Clarity: The main problem of the paper is its overall lack of clarity. It is difficult to understand what the main claim is and how all parts relate to each other. The paper lacks a clear summary of the main justifications and advantages of using this formulation of cooperative communication as OT. It also lacks explicative examples throughout the paper to have a better understanding of the proposed applications (even if some are present in the supplementary material). The proposed summary is an excellent first step in the direction of clarifying the paper.

Relation to Prior Work: The paper is based on a unification of various researches under a unifying mathematical framework. It seems very complete in terms of the covered references. However, as mentioned above, I think it lacks a proper discussion on the game-theoretic literature on cooperation. If such a literature does not have the same impact as the paper, this should be stated in any case.

Reproducibility: Yes

Additional Feedback: see previous comments Very minor comment: Due to the nature of the main domain of the paper, I think the statement of broader impact could be a bit more detailed. I changed my score to 6, mainly because I think the summary proposed in the response is a very promising direction for making the paper clearer (see reply in the weakness part)

Review 2

Summary and Contributions: The authors propose a mathematical theory of cooperative communication using optimal transport. The derivations show that the prior Bayesian approaches are the special case of this theory when \lambda=1, and other related works are also the special case as they only compute one or two steps of the Sinkhorn scaling.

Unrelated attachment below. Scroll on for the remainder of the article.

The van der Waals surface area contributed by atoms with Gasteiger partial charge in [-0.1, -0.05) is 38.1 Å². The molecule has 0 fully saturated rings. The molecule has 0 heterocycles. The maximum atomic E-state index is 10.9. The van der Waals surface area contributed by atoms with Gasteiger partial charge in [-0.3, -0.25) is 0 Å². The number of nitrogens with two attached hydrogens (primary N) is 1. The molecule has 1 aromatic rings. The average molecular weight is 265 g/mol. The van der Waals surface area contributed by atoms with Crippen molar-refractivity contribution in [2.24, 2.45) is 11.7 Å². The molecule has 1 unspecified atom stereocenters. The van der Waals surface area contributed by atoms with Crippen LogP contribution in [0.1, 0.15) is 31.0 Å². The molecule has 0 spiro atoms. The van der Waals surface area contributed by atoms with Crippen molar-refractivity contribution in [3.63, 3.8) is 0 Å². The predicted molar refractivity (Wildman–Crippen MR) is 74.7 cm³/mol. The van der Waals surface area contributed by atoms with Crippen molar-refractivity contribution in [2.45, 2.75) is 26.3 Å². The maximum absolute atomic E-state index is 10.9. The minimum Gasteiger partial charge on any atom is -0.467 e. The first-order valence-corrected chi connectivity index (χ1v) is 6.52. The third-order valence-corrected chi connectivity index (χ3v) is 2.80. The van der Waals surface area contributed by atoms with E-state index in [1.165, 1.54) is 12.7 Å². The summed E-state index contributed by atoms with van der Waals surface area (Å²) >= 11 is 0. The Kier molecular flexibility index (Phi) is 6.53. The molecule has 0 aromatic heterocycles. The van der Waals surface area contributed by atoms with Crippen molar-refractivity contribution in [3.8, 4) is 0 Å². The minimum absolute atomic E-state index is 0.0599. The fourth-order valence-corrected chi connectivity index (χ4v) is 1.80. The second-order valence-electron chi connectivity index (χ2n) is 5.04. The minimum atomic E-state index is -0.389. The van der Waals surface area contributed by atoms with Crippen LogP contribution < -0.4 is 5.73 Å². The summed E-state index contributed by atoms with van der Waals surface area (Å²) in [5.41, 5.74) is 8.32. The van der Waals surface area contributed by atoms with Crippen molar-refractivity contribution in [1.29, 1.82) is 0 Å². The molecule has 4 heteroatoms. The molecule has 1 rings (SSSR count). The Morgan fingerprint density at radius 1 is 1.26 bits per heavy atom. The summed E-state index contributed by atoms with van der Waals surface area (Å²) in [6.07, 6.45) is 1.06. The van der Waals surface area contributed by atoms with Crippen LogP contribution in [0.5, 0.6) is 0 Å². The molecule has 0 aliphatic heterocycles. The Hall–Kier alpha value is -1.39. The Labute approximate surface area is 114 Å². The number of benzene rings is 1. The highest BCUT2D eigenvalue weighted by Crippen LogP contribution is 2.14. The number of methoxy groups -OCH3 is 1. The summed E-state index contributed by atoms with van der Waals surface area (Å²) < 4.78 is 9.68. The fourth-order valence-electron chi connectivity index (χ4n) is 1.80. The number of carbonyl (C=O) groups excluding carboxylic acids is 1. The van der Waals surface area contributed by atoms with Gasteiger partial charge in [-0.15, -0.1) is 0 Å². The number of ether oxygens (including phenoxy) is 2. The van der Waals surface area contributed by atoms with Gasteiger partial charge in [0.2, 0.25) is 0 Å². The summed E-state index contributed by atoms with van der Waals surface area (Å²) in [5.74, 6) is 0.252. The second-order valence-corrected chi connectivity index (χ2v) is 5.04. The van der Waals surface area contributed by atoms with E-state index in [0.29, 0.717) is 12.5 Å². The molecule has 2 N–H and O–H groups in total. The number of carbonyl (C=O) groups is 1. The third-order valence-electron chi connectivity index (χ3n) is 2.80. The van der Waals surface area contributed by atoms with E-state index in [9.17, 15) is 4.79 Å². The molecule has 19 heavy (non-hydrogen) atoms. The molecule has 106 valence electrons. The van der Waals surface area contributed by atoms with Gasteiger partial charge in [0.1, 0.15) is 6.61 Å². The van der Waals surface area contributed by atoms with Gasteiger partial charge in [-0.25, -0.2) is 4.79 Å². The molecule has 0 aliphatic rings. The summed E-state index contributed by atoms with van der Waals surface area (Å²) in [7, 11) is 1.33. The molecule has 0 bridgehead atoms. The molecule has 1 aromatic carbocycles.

Strengths: + It's a very nice application of optimal transport, which perfectly unifies the prior methods of cooperative communication. The deviations are very thorough. + Detailed examples make it easy to follow

Weaknesses: My biggest concern is the lack of experiments to really showcase the usefulness of this new unified model. There are several challenging tasks previously used in the ML community; they often find it difficult to solve using I-POMDP, since recursions of multi-agent would make the problem intractable due to large space. Additionally, I'd like to see whether this new framework would enable the agents to emerge some behaviors during cooperative communication, as shown in [1]. Since it's a unified model, it should be able to account for all the previously demonstrated emergent behaviors. [1] Emergence of Grounded CompositionalLanguage in Multi-Agent Populations, AAAI 2018